I don’t own the Divemaster 4 and don’t disagree with anything you’ve said. I do actually own an Aragon watch, but a much cheaper Parma 2, and it’s pretty good for the price I paid. Solid watch, NH35 movement, lugs that hug the wrist. But granted Aragon aren’t for everyone – most of their designs I find a bit garish and the only models that catch my eye are their more subdued variations. But it seems their fans love them for the more far out color choices. I wouldn’t buy the Divemaster chronograph, and the design certainly isn’t to my tastes, but it seems there’s two aspects intertwined in your review – the price of automatic chronometer-based watches in general, and whether or not Aragon’s particular iteration is good at this price, which is inseparable from the cost of the movement issue.

    I don’t understand the swing towards automatic chronometer movements that seems to be taking place in the microbrand world. They’re expensive and a Seiko VK64 will do the job just as nicely (and maybe even more accurately). More to the point – if you really need to time something these days why not just use your phone? It seems to me to be a symptom of a problem in the watch industry where companies are able to make movements with some or other complication, which increases their price, but the complications themselves aren’t that useful (I’d say the same about GMTs too!).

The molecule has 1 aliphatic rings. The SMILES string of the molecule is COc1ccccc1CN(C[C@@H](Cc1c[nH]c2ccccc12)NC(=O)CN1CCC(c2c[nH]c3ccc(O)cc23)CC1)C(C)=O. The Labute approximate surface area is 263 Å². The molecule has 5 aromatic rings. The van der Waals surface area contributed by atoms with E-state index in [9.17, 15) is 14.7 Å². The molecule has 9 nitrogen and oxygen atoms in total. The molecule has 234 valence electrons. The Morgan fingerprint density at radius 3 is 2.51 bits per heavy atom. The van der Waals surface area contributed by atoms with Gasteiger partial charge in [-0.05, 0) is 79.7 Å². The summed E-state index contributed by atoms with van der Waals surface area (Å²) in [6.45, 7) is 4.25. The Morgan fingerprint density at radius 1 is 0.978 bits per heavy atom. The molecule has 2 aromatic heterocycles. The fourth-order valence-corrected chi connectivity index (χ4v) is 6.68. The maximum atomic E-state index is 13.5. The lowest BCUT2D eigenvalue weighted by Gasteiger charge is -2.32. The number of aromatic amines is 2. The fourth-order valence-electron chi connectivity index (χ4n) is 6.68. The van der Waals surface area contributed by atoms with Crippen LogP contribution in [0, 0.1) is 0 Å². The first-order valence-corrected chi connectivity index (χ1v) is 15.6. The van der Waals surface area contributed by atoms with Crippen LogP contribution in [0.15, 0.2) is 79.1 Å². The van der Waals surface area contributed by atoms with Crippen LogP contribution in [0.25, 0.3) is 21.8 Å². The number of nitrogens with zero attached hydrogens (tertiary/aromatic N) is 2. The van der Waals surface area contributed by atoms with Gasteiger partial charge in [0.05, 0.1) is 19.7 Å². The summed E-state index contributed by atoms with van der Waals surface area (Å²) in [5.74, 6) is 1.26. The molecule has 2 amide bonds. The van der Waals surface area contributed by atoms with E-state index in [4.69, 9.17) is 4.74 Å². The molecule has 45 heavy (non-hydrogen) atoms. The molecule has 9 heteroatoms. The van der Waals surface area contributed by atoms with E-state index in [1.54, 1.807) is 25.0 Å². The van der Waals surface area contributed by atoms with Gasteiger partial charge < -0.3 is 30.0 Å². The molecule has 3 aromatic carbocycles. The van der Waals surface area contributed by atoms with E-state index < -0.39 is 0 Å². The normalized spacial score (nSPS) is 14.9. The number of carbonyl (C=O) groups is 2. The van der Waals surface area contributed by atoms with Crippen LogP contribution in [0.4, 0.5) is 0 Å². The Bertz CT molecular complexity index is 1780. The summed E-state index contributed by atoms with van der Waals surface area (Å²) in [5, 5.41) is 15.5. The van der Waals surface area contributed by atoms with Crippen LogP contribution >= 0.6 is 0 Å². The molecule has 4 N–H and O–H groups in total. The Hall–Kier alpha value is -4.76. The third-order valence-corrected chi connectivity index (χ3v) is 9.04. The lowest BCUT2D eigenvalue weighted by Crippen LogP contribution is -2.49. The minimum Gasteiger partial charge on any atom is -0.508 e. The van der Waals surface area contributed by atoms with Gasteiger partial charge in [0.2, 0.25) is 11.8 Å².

Anyway, like I said, I don’t disagree with what you’ve written so aren’t looking for an argument! I’ll be staying away from the Divemaster chrono – but also all automatic chrono’s for that matter. I just don’t see the point and the value for money isn’t there for any automatic chrono I’ve seen. But it’s hard to argue against the value of Aragon’s Divemaster 42, for example: a smaller more versatile case, stainless steel, sapphire crystal and NH36 movement for $139? The lower price range seems to be more their territory rather than the $500+ range.

    • I love chronos so don’t get me wrong: if they had pulled this off I’d be quite impressed. Instead, they cheated and created a watch that is definitely in the lower dregs of eBay-dom but they’re selling it for way too much. If you want to take a flyer then by all means and if you have a good three-hander from Aragon then more power too you. I’m just really disappointed in this and I was honestly excited by it at first.

Leave a Reply

This site uses Akismet to reduce spam. Learn how your comment data is processed.